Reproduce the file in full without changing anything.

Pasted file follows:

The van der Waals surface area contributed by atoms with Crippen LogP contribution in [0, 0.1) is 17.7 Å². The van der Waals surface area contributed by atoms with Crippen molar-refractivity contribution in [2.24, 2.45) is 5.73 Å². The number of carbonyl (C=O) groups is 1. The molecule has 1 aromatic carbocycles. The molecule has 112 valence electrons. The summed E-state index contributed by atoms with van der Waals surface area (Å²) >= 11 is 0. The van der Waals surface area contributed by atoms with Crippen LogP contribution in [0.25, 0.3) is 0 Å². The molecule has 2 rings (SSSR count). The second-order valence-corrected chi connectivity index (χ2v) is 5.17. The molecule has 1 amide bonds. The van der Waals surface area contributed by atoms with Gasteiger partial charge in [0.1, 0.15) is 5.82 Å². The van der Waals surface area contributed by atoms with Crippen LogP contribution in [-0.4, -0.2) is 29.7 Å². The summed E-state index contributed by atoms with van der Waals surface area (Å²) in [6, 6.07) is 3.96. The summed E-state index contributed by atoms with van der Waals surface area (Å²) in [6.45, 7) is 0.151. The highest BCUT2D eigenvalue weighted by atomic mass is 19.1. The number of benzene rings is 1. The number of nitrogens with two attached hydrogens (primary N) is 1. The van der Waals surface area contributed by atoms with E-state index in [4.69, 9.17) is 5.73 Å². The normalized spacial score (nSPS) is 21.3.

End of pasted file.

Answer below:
The van der Waals surface area contributed by atoms with Crippen LogP contribution in [0, 0.1) is 17.7 Å². The van der Waals surface area contributed by atoms with Crippen molar-refractivity contribution in [2.24, 2.45) is 5.73 Å². The number of carbonyl (C=O) groups is 1. The molecule has 1 aromatic carbocycles. The molecule has 112 valence electrons. The summed E-state index contributed by atoms with van der Waals surface area (Å²) >= 11 is 0. The van der Waals surface area contributed by atoms with Crippen LogP contribution in [0.25, 0.3) is 0 Å². The molecule has 2 rings (SSSR count). The second-order valence-corrected chi connectivity index (χ2v) is 5.17. The molecule has 1 amide bonds. The van der Waals surface area contributed by atoms with Gasteiger partial charge in [0.1, 0.15) is 5.82 Å². The van der Waals surface area contributed by atoms with Crippen LogP contribution in [-0.4, -0.2) is 29.7 Å². The summed E-state index contributed by atoms with van der Waals surface area (Å²) in [6, 6.07) is 3.96. The summed E-state index contributed by atoms with van der Waals surface area (Å²) in [6.45, 7) is 0.151. The highest BCUT2D eigenvalue weighted by atomic mass is 19.1. The number of benzene rings is 1. The number of nitrogens with two attached hydrogens (primary N) is 1. The van der Waals surface area contributed by atoms with E-state index in [4.69, 9.17) is 5.73 Å². The normalized spacial score (nSPS) is 21.3.